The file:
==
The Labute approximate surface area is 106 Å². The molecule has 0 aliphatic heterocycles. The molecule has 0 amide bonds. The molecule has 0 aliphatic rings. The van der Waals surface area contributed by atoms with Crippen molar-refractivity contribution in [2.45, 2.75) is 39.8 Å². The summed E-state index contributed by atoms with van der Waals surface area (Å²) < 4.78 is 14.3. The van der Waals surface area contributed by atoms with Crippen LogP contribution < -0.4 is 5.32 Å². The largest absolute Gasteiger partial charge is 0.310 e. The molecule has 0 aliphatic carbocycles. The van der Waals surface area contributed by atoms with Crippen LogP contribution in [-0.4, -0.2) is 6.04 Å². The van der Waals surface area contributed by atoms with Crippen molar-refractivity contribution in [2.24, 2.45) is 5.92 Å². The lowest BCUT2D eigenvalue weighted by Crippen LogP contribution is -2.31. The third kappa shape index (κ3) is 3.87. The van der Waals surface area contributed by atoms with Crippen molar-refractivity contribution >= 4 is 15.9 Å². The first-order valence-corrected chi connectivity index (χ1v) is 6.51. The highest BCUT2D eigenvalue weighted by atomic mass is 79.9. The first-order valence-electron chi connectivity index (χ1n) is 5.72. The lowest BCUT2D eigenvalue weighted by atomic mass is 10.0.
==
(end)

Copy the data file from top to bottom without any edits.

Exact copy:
The Labute approximate surface area is 106 Å². The molecule has 0 aliphatic heterocycles. The molecule has 0 amide bonds. The molecule has 0 aliphatic rings. The van der Waals surface area contributed by atoms with Crippen molar-refractivity contribution in [2.45, 2.75) is 39.8 Å². The summed E-state index contributed by atoms with van der Waals surface area (Å²) < 4.78 is 14.3. The van der Waals surface area contributed by atoms with Crippen LogP contribution < -0.4 is 5.32 Å². The largest absolute Gasteiger partial charge is 0.310 e. The molecule has 0 aliphatic carbocycles. The van der Waals surface area contributed by atoms with Crippen LogP contribution in [-0.4, -0.2) is 6.04 Å². The van der Waals surface area contributed by atoms with Crippen molar-refractivity contribution in [2.24, 2.45) is 5.92 Å². The lowest BCUT2D eigenvalue weighted by Crippen LogP contribution is -2.31. The third kappa shape index (κ3) is 3.87. The van der Waals surface area contributed by atoms with Crippen molar-refractivity contribution >= 4 is 15.9 Å². The first-order valence-corrected chi connectivity index (χ1v) is 6.51. The highest BCUT2D eigenvalue weighted by atomic mass is 79.9. The first-order valence-electron chi connectivity index (χ1n) is 5.72. The lowest BCUT2D eigenvalue weighted by atomic mass is 10.0.